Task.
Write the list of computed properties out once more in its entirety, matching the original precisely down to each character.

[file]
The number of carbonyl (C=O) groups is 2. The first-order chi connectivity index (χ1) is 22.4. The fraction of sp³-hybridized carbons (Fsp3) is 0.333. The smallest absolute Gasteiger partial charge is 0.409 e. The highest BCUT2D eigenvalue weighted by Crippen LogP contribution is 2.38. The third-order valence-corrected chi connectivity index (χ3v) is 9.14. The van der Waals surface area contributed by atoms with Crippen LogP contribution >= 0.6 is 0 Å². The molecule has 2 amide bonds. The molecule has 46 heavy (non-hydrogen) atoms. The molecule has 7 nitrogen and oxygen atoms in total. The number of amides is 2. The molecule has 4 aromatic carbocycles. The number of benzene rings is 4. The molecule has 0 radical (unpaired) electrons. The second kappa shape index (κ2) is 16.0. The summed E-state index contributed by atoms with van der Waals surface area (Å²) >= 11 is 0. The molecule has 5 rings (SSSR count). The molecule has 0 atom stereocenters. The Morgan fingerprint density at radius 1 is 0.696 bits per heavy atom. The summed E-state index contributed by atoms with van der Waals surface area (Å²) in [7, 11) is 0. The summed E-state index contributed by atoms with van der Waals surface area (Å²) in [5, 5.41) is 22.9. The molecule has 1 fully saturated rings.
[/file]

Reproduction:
The number of carbonyl (C=O) groups is 2. The first-order chi connectivity index (χ1) is 22.4. The fraction of sp³-hybridized carbons (Fsp3) is 0.333. The smallest absolute Gasteiger partial charge is 0.409 e. The highest BCUT2D eigenvalue weighted by Crippen LogP contribution is 2.38. The third-order valence-corrected chi connectivity index (χ3v) is 9.14. The van der Waals surface area contributed by atoms with Crippen LogP contribution >= 0.6 is 0 Å². The molecule has 2 amide bonds. The molecule has 46 heavy (non-hydrogen) atoms. The molecule has 7 nitrogen and oxygen atoms in total. The number of amides is 2. The molecule has 4 aromatic carbocycles. The number of benzene rings is 4. The molecule has 0 radical (unpaired) electrons. The second kappa shape index (κ2) is 16.0. The summed E-state index contributed by atoms with van der Waals surface area (Å²) >= 11 is 0. The molecule has 5 rings (SSSR count). The molecule has 0 atom stereocenters. The Morgan fingerprint density at radius 1 is 0.696 bits per heavy atom. The summed E-state index contributed by atoms with van der Waals surface area (Å²) in [7, 11) is 0. The summed E-state index contributed by atoms with van der Waals surface area (Å²) in [5, 5.41) is 22.9. The molecule has 1 fully saturated rings.